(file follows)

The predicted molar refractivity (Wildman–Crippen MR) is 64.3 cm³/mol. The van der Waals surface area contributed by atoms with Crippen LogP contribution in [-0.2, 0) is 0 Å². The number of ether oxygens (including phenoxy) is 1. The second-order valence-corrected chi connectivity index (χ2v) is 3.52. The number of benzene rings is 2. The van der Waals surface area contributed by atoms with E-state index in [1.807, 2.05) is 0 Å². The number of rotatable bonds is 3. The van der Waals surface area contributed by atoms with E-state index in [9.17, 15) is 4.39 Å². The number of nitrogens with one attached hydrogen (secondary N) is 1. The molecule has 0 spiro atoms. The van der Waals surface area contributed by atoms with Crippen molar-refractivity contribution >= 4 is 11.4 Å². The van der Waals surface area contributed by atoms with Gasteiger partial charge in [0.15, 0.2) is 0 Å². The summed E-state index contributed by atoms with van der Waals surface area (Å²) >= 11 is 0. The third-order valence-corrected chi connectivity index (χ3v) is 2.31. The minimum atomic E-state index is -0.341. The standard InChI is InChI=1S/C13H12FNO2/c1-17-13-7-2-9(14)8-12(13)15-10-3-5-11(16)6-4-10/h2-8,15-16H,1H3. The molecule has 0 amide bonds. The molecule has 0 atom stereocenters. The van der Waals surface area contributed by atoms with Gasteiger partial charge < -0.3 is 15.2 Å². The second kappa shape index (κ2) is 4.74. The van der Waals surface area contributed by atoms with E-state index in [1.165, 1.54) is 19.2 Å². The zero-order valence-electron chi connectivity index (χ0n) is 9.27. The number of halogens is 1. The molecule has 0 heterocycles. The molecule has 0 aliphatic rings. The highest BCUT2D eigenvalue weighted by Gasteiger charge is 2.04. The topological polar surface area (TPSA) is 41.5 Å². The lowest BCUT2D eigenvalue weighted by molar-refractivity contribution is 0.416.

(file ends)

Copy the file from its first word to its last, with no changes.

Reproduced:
The predicted molar refractivity (Wildman–Crippen MR) is 64.3 cm³/mol. The van der Waals surface area contributed by atoms with Crippen LogP contribution in [-0.2, 0) is 0 Å². The number of ether oxygens (including phenoxy) is 1. The second-order valence-corrected chi connectivity index (χ2v) is 3.52. The number of benzene rings is 2. The van der Waals surface area contributed by atoms with E-state index in [1.807, 2.05) is 0 Å². The number of rotatable bonds is 3. The van der Waals surface area contributed by atoms with E-state index in [9.17, 15) is 4.39 Å². The number of nitrogens with one attached hydrogen (secondary N) is 1. The molecule has 0 spiro atoms. The van der Waals surface area contributed by atoms with Crippen molar-refractivity contribution >= 4 is 11.4 Å². The van der Waals surface area contributed by atoms with Gasteiger partial charge in [0.15, 0.2) is 0 Å². The summed E-state index contributed by atoms with van der Waals surface area (Å²) >= 11 is 0. The third-order valence-corrected chi connectivity index (χ3v) is 2.31. The minimum atomic E-state index is -0.341. The standard InChI is InChI=1S/C13H12FNO2/c1-17-13-7-2-9(14)8-12(13)15-10-3-5-11(16)6-4-10/h2-8,15-16H,1H3. The molecule has 0 amide bonds. The molecule has 0 atom stereocenters. The van der Waals surface area contributed by atoms with Gasteiger partial charge < -0.3 is 15.2 Å². The second kappa shape index (κ2) is 4.74. The van der Waals surface area contributed by atoms with E-state index in [1.165, 1.54) is 19.2 Å². The zero-order valence-electron chi connectivity index (χ0n) is 9.27. The number of halogens is 1. The molecule has 0 heterocycles. The molecule has 0 aliphatic rings. The highest BCUT2D eigenvalue weighted by Gasteiger charge is 2.04. The topological polar surface area (TPSA) is 41.5 Å². The lowest BCUT2D eigenvalue weighted by molar-refractivity contribution is 0.416.